2-10-99

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2-10-99

  1. 1. Endocrine (2-10-99) pituitary: “master gland of the body” called this because it was believed to control all the other glands Disorders of the Pituitary: difficult to spot primary disorders because you often spot the secondary ones first Hormones: ACTH Corticotropin GH Growth Hormone PRL Prolactin TSH Thyrotropin FSH Follicle Stimulating Hormone LH Luteinizing Hormone ACTH: bound by cell surface receptors, which activate cAMP in the adrenals, ACTH stimulates steroidogenesis (of cortisol) has extra adrenal actions stimulates lipolysis in fat cells stimulates amino acid and glucose uptake in muscle stimulates secretion of GH stimulates insulin secretion but - the above are not significant at normal levels ACTH hypersecretion: one result could be hypoglycemia increased cortisol (Cushing’s) if pituitary problem  hyperpigmentation (Cushing’s Disease) Cushing’s Disease – wake up with headaches due to hypoglycemia secretion of ACTH is stimulated by CRF (Corticotropin Releasing Factor) ACTH levels are normally highest in the AM (5-9 AM), lowest in the PM so – a value is ‘OK’ or ‘not OK’ depending on the time of day it is if levels are constant, it’s not normal (loss of the circadian rhythm) lots of things occur in pulses (Circadian rhythms, etc.) WBCs fighting the flu virus typically released in the PM (afternoon/early evening) 30-40X increase phagocytize the viruses and release lysozymes their contents give you nausea and make you feel bad get over it after 3-5 days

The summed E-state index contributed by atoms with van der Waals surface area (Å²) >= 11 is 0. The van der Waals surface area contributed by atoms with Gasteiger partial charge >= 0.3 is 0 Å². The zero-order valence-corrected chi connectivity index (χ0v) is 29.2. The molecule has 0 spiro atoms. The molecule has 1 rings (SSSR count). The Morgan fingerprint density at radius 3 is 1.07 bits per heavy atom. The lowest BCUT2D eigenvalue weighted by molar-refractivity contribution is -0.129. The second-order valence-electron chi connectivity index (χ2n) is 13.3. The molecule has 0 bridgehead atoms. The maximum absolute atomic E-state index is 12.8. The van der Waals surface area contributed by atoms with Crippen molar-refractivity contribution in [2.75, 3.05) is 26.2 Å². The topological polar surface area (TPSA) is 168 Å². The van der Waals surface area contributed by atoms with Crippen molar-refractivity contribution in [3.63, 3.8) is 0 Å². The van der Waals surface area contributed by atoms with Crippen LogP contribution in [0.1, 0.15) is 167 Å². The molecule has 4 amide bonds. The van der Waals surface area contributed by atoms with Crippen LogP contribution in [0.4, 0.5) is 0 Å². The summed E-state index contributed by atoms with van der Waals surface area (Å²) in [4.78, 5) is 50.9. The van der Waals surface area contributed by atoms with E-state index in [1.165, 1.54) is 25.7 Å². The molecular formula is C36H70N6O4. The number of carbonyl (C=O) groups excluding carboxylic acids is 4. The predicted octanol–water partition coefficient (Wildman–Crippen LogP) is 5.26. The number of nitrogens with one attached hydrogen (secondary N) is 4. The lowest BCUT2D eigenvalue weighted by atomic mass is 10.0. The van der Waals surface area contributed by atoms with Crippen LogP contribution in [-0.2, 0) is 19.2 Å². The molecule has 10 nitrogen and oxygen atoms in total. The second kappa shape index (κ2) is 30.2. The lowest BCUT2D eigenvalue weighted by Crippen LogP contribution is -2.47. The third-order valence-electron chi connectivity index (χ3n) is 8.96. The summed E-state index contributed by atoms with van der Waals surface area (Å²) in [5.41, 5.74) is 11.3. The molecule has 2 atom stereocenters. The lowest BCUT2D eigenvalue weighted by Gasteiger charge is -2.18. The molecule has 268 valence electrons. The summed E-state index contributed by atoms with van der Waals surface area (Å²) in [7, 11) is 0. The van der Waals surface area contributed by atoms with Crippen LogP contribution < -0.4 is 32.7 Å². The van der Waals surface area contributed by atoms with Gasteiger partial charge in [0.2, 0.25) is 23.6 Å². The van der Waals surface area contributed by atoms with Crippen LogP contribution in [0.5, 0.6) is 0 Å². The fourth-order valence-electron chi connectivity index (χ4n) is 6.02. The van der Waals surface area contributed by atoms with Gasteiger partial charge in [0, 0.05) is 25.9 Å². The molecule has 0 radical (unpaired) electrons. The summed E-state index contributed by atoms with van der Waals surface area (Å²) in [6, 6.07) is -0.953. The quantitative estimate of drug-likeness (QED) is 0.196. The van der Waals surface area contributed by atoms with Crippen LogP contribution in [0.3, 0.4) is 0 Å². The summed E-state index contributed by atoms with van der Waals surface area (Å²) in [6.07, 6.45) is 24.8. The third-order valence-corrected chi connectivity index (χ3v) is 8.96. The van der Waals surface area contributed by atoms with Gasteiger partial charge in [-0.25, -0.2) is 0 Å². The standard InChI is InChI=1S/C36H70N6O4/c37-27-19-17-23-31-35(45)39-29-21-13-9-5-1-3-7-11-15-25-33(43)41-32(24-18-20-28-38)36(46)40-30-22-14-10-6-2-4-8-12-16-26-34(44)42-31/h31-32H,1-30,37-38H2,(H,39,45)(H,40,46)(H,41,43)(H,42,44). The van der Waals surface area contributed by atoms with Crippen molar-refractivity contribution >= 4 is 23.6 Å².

2. 2. dual regulation of ACTH “long loop” cortisol inhibition of ACTH at the pituitary and CRF at the hypothalamus “short loop” ACTH inhibition of CRF at the hypothalamus GH: very popular today may be replacing steroids among athletes as a performance enhancer its anti-aging effects are being researched its secretion is stimulated by GHRF its secretion is inhibited by somatostatin Actions: stimulation of cellular differentiation/growth (both skeletal and soft tissue) promotes islet Beta cell hyperplasia increases lipolysis increases oxidative fatty acid metabolism Note: Release is not the same as activity! Factors Influencing GH Secretion: augmented by: stress (traumatic, surgical, infection)  increased concentration alpha adrenergic agonists beta adrenergic antagonists ** hypoglycemia (fasting) decreased fatty acid levels uremia hepatic cirrhosis estrogens, glucagon, vasopressin inhibited by: emotional deprivation alpha adrenergic blockers (antagonists) beta adrenergic agonists hyperglycemia (ex – insulin-dependent DM) twin studies: you have a 50% chance of getting DM if your twin has it the diabetic twin is smaller than the non-diabetic twin (they think hyperglycemia is the culprit) increased fatty acid levels obesity somatostatin, high doses of cortisol There is an inverse relationship between blood glucose and GH concentration. You can use hyperglycemia to check GH control If you make them hyperglycemic, but the GH does not decrease  BAD sign